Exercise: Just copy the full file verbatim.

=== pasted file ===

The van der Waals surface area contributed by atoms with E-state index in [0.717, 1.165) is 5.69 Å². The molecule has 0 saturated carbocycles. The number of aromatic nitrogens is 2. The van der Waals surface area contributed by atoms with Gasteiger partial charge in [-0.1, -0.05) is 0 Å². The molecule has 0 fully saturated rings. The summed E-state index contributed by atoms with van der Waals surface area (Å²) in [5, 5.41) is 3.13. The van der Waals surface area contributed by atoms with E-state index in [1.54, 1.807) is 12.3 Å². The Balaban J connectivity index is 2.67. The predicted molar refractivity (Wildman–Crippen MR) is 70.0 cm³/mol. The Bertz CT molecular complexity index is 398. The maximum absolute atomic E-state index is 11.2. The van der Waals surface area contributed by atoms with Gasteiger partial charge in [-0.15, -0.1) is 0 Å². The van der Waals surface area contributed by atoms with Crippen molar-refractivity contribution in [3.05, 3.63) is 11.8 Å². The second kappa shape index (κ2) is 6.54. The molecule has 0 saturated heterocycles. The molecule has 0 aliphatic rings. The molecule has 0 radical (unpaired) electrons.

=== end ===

The van der Waals surface area contributed by atoms with E-state index in [0.717, 1.165) is 5.69 Å². The molecule has 0 saturated carbocycles. The number of aromatic nitrogens is 2. The van der Waals surface area contributed by atoms with Gasteiger partial charge in [-0.1, -0.05) is 0 Å². The molecule has 0 fully saturated rings. The summed E-state index contributed by atoms with van der Waals surface area (Å²) in [5, 5.41) is 3.13. The van der Waals surface area contributed by atoms with E-state index in [1.54, 1.807) is 12.3 Å². The Balaban J connectivity index is 2.67. The predicted molar refractivity (Wildman–Crippen MR) is 70.0 cm³/mol. The Bertz CT molecular complexity index is 398. The maximum absolute atomic E-state index is 11.2. The van der Waals surface area contributed by atoms with Gasteiger partial charge in [-0.15, -0.1) is 0 Å². The van der Waals surface area contributed by atoms with Crippen molar-refractivity contribution in [3.05, 3.63) is 11.8 Å². The second kappa shape index (κ2) is 6.54. The molecule has 0 saturated heterocycles. The molecule has 0 aliphatic rings. The molecule has 0 radical (unpaired) electrons.